It is enough for the Ethiopian that he has permission to relieve the loved prisoner's sufferings, and he hastens to deliver him. Thoughtfully and tenderly he provides from the house of the king, under the treasury, old clouts and rags, which he let down by cords into the dungeon to Jeremiah, with directions to put them under his armholes under the ropes (Jeremiah 38:11-12). Apparently a trifling thing this, but a loving heart directed it, and GOD has been pleased to place it on record where it will stand forever.
In that day when every cup of cold water given in the name of the Lord shall not fail of reward, Ebedmelech's "old cast clouts and rotten rags" (Jeremiah 38:11) used to lessen the pain of the man of GOD will be remembered and duly taken into account.
Thus protected, the weak and emaciated prophet is gently lifted out of the miry dungeon by the eunuch and his thirty helpers. Only once again is Ebedmelech mentioned, in the next chapter, for the Lord's commendation, ere he disappears from the scene until he takes his place with the host of the redeemed, when his good deeds will have their due reward.
Jerusalem's case had become desperate, and in his distress Zedekiah once more sent for Jeremiah for a secret interview. Knowing in the depths of his heart that this man, whom he had so shamefully treated, had the mind of the Lord, he said to him, "I will ask thee a thing; hide nothing from me" (Jeremiah 38:14).
Fear now makes him desire to know what GOD had revealed; but, as his previous career had manifested, there was no true bowing of heart to that word when made known. A double-minded man was he, therefore unstable in all his ways. Self and selfish interests ruled in his heart, not the glory of the GOD of Israel.
The well-merited and withering reply comes to him, "If I declare it unto thee, wilt thou not surely put me to death? And if I give thee counsel, wilt thou not hearken unto me?" (Jeremiah 38:15).
Thus boldly does the prophet answer him. Cruel treatment had in no sense filled his soul with slavish fear. As GOD's free man, he speaks to the conscience of the king.
Secretly, the guilty monarch swore neither to harm him himself, nor, as before, to give him into the hand of the men who sought his life (Jeremiah 38:16). Accepting the pledge, Jeremiah gives him the word of the Lord, saying:
"Thus saith the Lord, the God of hosts, the God of Israel: If thou wilt assuredly go forth unto the king of Babylon's princes, then thy soul shall live, and this city shall not be burned with fire; and thou shalt live, and thy house; but if thou wilt not go forth to the king of Babylon's princes, then shall this city be given into the hand of the Chaldeans, and they shall burn it with fire, and thou shalt not escape out of their hand" (Jeremiah 38:17-18).
For Zedekiah to accept the advice tendered so solemnly in the name of the Lord would mean a complete and unconditional surrender. The victorious Chaldean army had once more spread its tents around Jerusalem, and was carrying on the siege with vigor; the Egyptian army having returned in discomfiture to their own land. This was in itself an evidence of the truth of Jeremiah's predictions.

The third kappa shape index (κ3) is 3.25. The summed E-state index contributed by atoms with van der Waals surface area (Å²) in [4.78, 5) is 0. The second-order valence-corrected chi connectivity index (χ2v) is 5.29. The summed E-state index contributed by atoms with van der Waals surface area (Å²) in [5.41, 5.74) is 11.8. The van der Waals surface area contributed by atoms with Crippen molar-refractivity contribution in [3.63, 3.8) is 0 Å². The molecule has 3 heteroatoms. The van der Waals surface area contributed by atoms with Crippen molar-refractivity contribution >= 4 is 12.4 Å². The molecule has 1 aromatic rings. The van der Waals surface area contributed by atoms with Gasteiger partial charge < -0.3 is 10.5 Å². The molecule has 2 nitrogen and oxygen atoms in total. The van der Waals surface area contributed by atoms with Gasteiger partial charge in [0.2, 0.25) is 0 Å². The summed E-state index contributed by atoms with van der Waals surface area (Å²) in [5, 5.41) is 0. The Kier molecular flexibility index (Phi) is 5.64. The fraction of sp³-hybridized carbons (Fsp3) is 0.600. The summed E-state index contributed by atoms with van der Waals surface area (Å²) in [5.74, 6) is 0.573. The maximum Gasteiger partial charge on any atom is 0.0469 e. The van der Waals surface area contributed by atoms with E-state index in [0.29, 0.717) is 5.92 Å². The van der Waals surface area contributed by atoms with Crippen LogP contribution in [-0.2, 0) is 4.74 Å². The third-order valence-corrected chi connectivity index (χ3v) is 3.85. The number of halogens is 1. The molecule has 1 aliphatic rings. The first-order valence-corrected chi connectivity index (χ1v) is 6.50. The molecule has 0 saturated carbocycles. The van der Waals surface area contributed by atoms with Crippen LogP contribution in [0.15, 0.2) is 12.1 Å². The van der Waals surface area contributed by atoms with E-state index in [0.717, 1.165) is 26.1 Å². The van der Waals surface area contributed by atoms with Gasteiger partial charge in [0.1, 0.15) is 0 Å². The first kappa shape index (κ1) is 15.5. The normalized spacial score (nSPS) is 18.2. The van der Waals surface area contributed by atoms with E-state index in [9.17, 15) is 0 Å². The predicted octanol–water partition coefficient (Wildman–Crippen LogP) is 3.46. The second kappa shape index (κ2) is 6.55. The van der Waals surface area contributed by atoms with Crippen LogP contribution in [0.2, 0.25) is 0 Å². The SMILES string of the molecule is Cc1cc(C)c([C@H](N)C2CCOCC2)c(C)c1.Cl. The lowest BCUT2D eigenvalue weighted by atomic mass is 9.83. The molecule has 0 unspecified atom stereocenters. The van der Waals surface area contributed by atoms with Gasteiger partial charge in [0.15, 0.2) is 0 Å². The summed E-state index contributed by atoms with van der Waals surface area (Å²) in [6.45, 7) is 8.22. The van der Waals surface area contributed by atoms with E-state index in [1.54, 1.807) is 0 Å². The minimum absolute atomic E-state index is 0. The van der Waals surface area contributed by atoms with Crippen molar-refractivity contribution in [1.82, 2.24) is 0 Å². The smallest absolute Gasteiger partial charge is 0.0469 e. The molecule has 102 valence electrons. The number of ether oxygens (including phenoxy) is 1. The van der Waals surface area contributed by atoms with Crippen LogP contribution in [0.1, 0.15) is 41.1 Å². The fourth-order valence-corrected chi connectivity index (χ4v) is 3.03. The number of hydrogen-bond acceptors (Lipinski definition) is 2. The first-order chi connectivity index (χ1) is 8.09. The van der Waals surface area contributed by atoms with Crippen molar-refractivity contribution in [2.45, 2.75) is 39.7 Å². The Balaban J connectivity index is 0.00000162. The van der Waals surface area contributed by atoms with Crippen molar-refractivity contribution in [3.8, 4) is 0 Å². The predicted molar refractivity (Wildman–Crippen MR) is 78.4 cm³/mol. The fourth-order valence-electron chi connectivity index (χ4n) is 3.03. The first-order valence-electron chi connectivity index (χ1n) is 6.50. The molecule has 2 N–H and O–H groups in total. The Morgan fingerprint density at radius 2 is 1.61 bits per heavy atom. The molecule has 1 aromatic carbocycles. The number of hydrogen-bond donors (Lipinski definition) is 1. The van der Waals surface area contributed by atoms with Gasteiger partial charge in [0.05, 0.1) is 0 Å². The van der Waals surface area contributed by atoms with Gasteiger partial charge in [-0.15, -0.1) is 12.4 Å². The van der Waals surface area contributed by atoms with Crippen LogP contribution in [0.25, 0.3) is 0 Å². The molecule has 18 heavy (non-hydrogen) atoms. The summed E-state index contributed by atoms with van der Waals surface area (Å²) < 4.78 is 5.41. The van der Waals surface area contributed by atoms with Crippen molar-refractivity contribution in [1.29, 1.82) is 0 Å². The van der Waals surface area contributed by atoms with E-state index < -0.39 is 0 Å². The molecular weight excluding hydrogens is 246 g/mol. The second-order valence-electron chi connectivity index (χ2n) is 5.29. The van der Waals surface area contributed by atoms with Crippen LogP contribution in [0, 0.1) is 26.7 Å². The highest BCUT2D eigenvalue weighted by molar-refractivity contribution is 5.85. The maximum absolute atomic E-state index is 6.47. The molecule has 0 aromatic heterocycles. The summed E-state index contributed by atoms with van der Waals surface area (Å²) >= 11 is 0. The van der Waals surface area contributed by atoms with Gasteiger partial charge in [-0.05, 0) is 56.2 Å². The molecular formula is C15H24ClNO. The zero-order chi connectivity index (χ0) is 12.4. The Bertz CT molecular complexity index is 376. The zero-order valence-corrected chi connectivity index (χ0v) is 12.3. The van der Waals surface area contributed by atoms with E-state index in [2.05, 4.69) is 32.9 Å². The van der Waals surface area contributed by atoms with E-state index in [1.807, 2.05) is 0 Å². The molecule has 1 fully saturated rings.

When the false prophets declared that Nebuchadrezzar's power was broken, he had insisted on the overthrow of Pharaoh's forces and the early return of the Babylonians to invest the capital once more. Zedekiah evidently feared him, and in a vague, uncertain kind of way realized that GOD was with him. But he was of the number of those who cannot stand the sneers or the anger of their fellows, though they can sin against their Creator unblushingly. It is natural to fallen man to be ashamed to do what is right, if contrary to public opinion, and to do evil with a certain kind of pride. Of this stamp was the unworthy son of Josiah. He "loved the praise of men more than the praise of God.” (John 12:43)
In his faltering reply to Jeremiah, he shows the smallness of his soul, as also the haughtiness of his heart. "I am afraid," he owned, "of the Jews that are fallen to the Chaldeans, lest they deliver me into their hand, and they mock me" (Jeremiah 38:19).
What gross unbelief, when the Lord had just given the word that he should be spared if he surrendered; and what wretched pride that made the thought of mockery so bitter to the already ruined man!
Faithfully, even tenderly, the prophet urged him to obedience, assuring him that they should not deliver him up as he feared. "Obey, I beseech thee," he entreated, "the voice of the Lord, which I speak unto thee: so it shall be well unto thee, and thy soul shall live" (Jeremiah 38:20).
On the other hand, he warned him solemnly that if he refused to go forth, he should be reduced to the degradation of seeing "all the women that are left in the king of Judah's house" brought forth in captivity to the princes of the king of Babylon, who should mock in their turn, and reproach him for his inglorious rebellion and its awful consequences. He, too, should be taken captive, and the city burned with fire; with himself alone to blame (Jeremiah 38:22-23).
The moody and well-nigh distraught king deigned no reply that would indicate whether he intended to bow to the authority of the Lord or not, but strictly commanded silence on the part of Jeremiah as to the purport of the conversation they had had together. If the princes importuned him as to what had taken place, he was to mention the matter of his request to be released from prison, but nothing more (Jeremiah 38:24-26).
As anticipated, the princes did seek to know the drift of the conference, but he replied discreetly, as he had been bidden - the truth, though not all the truth - and they are satisfied to leave him in the court of the prison, where he remained until the fulfilment of his prophecies regarding the siege, for "he was there when Jerusalem was taken" (Jeremiah 38:27-28).
~ end of chapter 21 ~
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Ironside, H. A. "Commentary on Jeremiah 38". Ironside's Notes on Selected Books. https://studylight.org/
the Week of Proper 21 / Ordinary 26